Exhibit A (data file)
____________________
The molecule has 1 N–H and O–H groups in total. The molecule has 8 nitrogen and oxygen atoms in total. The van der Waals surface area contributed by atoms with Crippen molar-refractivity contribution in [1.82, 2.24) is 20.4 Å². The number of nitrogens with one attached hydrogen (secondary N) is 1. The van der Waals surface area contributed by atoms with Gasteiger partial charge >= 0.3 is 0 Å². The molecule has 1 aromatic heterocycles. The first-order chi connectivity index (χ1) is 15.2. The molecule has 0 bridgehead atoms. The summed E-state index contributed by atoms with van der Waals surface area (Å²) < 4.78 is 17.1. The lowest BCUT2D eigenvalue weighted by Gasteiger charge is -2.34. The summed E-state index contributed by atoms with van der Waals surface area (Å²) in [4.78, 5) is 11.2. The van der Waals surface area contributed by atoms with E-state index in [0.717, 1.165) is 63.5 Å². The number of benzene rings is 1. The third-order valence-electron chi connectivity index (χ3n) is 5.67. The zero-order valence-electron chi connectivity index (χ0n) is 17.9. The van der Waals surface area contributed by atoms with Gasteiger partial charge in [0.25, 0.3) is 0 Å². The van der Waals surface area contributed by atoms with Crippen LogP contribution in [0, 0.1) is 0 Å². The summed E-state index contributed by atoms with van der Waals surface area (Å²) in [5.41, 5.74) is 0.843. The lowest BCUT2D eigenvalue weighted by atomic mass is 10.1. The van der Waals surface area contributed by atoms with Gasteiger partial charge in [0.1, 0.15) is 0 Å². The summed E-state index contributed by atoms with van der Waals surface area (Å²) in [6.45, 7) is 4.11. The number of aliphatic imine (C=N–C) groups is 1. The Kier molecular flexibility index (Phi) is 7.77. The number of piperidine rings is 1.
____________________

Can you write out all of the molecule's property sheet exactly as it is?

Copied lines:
The molecule has 1 N–H and O–H groups in total. The molecule has 8 nitrogen and oxygen atoms in total. The van der Waals surface area contributed by atoms with Crippen molar-refractivity contribution in [1.82, 2.24) is 20.4 Å². The number of nitrogens with one attached hydrogen (secondary N) is 1. The van der Waals surface area contributed by atoms with Gasteiger partial charge >= 0.3 is 0 Å². The molecule has 1 aromatic heterocycles. The first-order chi connectivity index (χ1) is 15.2. The molecule has 0 bridgehead atoms. The summed E-state index contributed by atoms with van der Waals surface area (Å²) < 4.78 is 17.1. The lowest BCUT2D eigenvalue weighted by Gasteiger charge is -2.34. The summed E-state index contributed by atoms with van der Waals surface area (Å²) in [4.78, 5) is 11.2. The van der Waals surface area contributed by atoms with E-state index in [0.717, 1.165) is 63.5 Å². The number of benzene rings is 1. The third-order valence-electron chi connectivity index (χ3n) is 5.67. The zero-order valence-electron chi connectivity index (χ0n) is 17.9. The van der Waals surface area contributed by atoms with Gasteiger partial charge in [0.25, 0.3) is 0 Å². The van der Waals surface area contributed by atoms with Crippen LogP contribution in [0, 0.1) is 0 Å². The summed E-state index contributed by atoms with van der Waals surface area (Å²) in [5.41, 5.74) is 0.843. The lowest BCUT2D eigenvalue weighted by atomic mass is 10.1. The van der Waals surface area contributed by atoms with Gasteiger partial charge in [0.1, 0.15) is 0 Å². The summed E-state index contributed by atoms with van der Waals surface area (Å²) in [6.45, 7) is 4.11. The number of aliphatic imine (C=N–C) groups is 1. The Kier molecular flexibility index (Phi) is 7.77. The number of piperidine rings is 1.